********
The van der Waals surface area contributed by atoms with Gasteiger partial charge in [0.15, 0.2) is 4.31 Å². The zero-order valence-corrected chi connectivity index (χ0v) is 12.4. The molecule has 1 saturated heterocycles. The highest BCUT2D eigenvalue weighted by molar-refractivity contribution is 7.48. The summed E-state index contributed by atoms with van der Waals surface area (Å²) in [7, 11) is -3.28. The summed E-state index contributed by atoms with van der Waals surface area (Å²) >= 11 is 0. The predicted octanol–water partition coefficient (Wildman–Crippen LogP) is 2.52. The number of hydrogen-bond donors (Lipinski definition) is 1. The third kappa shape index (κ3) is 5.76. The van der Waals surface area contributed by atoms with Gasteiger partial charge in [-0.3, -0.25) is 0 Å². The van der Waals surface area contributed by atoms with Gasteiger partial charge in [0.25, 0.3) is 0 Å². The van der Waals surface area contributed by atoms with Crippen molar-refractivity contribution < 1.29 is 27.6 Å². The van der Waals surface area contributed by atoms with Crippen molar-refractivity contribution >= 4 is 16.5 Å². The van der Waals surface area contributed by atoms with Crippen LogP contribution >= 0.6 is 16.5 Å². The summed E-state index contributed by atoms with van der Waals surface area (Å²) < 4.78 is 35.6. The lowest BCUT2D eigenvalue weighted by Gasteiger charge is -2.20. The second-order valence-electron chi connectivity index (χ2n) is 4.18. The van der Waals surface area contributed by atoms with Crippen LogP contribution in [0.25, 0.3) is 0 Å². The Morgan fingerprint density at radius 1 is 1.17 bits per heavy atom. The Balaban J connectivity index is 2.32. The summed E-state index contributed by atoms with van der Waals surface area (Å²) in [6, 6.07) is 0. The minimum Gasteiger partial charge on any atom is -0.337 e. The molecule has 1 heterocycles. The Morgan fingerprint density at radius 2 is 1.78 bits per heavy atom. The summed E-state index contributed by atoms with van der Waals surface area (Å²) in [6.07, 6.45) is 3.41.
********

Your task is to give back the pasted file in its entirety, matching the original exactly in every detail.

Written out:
The van der Waals surface area contributed by atoms with Gasteiger partial charge in [0.15, 0.2) is 4.31 Å². The zero-order valence-corrected chi connectivity index (χ0v) is 12.4. The molecule has 1 saturated heterocycles. The highest BCUT2D eigenvalue weighted by molar-refractivity contribution is 7.48. The summed E-state index contributed by atoms with van der Waals surface area (Å²) in [7, 11) is -3.28. The summed E-state index contributed by atoms with van der Waals surface area (Å²) >= 11 is 0. The predicted octanol–water partition coefficient (Wildman–Crippen LogP) is 2.52. The number of hydrogen-bond donors (Lipinski definition) is 1. The third kappa shape index (κ3) is 5.76. The van der Waals surface area contributed by atoms with Gasteiger partial charge in [-0.3, -0.25) is 0 Å². The van der Waals surface area contributed by atoms with Gasteiger partial charge in [0.25, 0.3) is 0 Å². The van der Waals surface area contributed by atoms with Crippen molar-refractivity contribution < 1.29 is 27.6 Å². The van der Waals surface area contributed by atoms with Crippen molar-refractivity contribution >= 4 is 16.5 Å². The van der Waals surface area contributed by atoms with Crippen LogP contribution >= 0.6 is 16.5 Å². The summed E-state index contributed by atoms with van der Waals surface area (Å²) < 4.78 is 35.6. The lowest BCUT2D eigenvalue weighted by Gasteiger charge is -2.20. The second-order valence-electron chi connectivity index (χ2n) is 4.18. The van der Waals surface area contributed by atoms with Crippen LogP contribution in [0.25, 0.3) is 0 Å². The Morgan fingerprint density at radius 1 is 1.17 bits per heavy atom. The Balaban J connectivity index is 2.32. The summed E-state index contributed by atoms with van der Waals surface area (Å²) in [6, 6.07) is 0. The minimum Gasteiger partial charge on any atom is -0.337 e. The molecule has 1 heterocycles. The Morgan fingerprint density at radius 2 is 1.78 bits per heavy atom. The summed E-state index contributed by atoms with van der Waals surface area (Å²) in [6.07, 6.45) is 3.41.